The European Union reached a political agreement on the introduction of customs duties on the import of goods such as steel and cement, during the production of which a significant amount of carbon dioxide is emitted.
It is the first agreement of its kind in the world, which aims to support European industries on the path to decarbonisation.
Negotiators from EU countries and members of the European Parliament reached an agreement in Brussels on the law for the introduction of customs duties on CO2 emissions when importing iron and steel, cement, fertilizers, aluminum and electricity.
Companies importing these goods into the EU will have to purchase certificates to cover the CO2 emissions generated during production.
Mohamed Chahim, the European Parliament’s lead negotiator on this law, believes that this tariff will be crucial to the EU’s efforts to combat climate change.
“It is the only mechanism we have to encourage our trading partners to decarbonize their manufacturing industry,” said Chahim.
The purpose of the levy is to prevent the undermining of European industry by importing cheaper goods produced in countries with lax environmental regulations. It will also be applied to imported hydrogen, which was not included in the initial EU proposal, and which EU legislators fought for in the negotiations.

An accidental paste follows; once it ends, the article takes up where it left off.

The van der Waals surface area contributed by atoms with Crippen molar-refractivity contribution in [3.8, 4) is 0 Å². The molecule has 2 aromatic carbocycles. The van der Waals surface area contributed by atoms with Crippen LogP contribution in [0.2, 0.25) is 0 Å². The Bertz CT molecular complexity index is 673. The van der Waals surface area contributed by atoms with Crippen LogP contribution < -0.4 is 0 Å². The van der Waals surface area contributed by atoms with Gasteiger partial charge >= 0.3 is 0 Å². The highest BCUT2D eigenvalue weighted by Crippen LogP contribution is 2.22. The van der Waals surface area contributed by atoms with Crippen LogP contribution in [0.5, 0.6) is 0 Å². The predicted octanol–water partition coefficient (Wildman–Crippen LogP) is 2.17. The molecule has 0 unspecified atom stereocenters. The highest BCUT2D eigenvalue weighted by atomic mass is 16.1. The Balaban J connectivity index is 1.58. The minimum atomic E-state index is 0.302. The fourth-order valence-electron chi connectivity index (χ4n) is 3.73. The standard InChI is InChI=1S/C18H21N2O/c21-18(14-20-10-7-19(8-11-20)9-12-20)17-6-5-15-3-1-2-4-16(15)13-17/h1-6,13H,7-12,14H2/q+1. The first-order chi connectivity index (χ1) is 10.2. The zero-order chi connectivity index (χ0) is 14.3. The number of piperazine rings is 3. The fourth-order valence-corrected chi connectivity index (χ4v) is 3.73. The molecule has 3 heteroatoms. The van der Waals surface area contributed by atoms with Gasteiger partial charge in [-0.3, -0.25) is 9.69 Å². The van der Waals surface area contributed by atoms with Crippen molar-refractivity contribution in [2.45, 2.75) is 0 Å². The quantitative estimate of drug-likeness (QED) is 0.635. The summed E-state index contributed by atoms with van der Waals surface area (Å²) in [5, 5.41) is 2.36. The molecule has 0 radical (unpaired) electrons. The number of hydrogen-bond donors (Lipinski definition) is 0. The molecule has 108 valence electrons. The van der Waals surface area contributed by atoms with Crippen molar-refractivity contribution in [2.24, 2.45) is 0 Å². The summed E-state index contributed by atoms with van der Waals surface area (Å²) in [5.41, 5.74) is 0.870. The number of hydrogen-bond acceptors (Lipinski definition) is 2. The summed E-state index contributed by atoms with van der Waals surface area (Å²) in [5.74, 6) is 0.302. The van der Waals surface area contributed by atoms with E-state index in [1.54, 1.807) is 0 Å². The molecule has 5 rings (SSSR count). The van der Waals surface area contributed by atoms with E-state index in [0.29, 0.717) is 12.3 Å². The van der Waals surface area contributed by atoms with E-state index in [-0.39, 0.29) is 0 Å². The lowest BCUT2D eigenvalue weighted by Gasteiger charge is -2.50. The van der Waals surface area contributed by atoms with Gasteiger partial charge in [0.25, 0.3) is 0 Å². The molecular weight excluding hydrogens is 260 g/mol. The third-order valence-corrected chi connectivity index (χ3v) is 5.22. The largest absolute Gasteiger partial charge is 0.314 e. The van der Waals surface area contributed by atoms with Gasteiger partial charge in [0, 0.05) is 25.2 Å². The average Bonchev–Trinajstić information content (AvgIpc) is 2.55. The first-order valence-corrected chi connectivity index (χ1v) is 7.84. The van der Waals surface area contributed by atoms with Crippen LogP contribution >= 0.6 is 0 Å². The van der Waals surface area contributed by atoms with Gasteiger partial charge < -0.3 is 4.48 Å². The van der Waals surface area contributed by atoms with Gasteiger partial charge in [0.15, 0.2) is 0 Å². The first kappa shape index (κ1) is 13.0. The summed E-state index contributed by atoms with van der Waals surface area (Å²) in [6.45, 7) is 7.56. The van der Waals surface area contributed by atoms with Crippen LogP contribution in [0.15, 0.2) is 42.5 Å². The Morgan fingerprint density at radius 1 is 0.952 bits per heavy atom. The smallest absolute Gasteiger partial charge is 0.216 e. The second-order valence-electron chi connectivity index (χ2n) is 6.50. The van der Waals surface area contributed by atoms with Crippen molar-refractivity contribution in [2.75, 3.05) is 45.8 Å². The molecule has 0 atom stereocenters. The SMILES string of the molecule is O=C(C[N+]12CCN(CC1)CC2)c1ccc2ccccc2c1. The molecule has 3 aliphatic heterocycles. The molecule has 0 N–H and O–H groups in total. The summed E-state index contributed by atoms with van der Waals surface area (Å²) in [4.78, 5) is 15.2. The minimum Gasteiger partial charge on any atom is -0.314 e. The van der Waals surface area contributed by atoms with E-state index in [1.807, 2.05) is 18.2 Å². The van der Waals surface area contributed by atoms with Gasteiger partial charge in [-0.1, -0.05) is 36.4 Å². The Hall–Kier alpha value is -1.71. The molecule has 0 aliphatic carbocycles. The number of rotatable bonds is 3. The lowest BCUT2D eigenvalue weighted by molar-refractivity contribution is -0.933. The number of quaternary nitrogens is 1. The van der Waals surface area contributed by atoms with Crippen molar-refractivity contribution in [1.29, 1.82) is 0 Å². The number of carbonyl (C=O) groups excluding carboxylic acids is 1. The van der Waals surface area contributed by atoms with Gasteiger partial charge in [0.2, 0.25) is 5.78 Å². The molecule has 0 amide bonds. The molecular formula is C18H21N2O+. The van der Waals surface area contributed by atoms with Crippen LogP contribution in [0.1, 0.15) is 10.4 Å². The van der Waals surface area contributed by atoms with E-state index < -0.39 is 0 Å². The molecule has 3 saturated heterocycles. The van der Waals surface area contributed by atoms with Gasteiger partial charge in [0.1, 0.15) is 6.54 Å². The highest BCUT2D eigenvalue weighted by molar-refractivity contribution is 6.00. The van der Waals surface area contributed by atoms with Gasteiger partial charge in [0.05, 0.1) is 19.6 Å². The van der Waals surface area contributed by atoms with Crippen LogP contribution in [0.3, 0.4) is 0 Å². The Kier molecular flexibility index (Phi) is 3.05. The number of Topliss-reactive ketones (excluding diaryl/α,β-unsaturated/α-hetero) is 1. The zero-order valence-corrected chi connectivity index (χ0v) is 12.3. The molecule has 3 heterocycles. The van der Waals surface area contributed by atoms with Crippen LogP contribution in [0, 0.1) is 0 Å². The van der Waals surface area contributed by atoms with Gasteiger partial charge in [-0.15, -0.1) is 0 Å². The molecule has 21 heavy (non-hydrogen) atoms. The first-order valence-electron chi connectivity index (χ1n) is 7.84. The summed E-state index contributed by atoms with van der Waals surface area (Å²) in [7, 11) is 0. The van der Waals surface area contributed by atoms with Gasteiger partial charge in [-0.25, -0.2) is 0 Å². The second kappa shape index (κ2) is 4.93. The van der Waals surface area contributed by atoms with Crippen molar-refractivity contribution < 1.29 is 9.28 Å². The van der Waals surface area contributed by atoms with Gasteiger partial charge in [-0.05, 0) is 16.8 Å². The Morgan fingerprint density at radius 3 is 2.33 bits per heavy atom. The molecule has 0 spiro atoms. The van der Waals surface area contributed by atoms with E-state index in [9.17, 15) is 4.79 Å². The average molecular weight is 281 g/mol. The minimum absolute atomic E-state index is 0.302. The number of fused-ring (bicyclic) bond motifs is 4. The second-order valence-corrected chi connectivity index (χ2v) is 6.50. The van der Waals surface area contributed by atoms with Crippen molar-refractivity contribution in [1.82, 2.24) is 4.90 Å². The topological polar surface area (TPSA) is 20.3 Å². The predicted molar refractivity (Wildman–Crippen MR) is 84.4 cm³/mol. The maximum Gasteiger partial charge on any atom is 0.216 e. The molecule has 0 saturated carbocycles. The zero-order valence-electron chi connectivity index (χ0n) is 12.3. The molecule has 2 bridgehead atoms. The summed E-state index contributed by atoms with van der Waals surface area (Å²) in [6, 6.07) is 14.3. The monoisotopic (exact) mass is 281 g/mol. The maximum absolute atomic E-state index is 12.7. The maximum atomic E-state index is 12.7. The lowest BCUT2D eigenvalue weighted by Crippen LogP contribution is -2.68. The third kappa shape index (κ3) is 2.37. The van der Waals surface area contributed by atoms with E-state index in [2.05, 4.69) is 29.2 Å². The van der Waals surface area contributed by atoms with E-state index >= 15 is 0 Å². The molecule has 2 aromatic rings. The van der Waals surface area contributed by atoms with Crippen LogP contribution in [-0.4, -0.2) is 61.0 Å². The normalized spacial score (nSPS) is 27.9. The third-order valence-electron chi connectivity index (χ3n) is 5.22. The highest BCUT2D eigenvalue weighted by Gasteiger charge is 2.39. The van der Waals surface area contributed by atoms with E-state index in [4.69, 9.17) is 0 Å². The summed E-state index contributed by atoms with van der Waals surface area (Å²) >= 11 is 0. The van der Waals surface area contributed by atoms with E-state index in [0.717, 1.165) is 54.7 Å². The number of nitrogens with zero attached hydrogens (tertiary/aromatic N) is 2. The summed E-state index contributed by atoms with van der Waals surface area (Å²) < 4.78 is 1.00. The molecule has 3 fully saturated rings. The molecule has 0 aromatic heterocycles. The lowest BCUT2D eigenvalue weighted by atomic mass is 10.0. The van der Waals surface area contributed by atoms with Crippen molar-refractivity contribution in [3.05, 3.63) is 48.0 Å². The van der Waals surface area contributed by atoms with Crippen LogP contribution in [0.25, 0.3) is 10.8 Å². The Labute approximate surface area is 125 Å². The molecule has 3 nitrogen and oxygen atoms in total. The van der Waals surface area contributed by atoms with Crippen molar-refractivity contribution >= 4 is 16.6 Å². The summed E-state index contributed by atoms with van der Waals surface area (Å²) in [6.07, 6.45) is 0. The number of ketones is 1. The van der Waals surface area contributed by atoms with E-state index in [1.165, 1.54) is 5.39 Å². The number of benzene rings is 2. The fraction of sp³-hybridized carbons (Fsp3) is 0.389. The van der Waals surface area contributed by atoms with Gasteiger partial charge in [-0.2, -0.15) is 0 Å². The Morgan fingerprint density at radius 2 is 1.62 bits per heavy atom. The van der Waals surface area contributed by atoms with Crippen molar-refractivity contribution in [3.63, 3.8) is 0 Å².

Details of the law, including the date it will come into effect, will be determined later this week.
Currently, the EU gives domestic industry free CO2 permits to protect it from foreign competition, but plans to phase out the free permits with a gradual introduction of a CO2 tariff, to comply with World Trade Organization rules.
Brussels says that certain countries could be exempted if they have climate policies equivalent to the EU’s, while it says that the United States could avoid the levy on this basis.
The EU plan has drawn criticism from some countries, including China, and comes at a time of heightened trade tensions between Brussels and Washington over US subsidies for green technologies under the anti-inflation law, which the EU says could hurt European firms.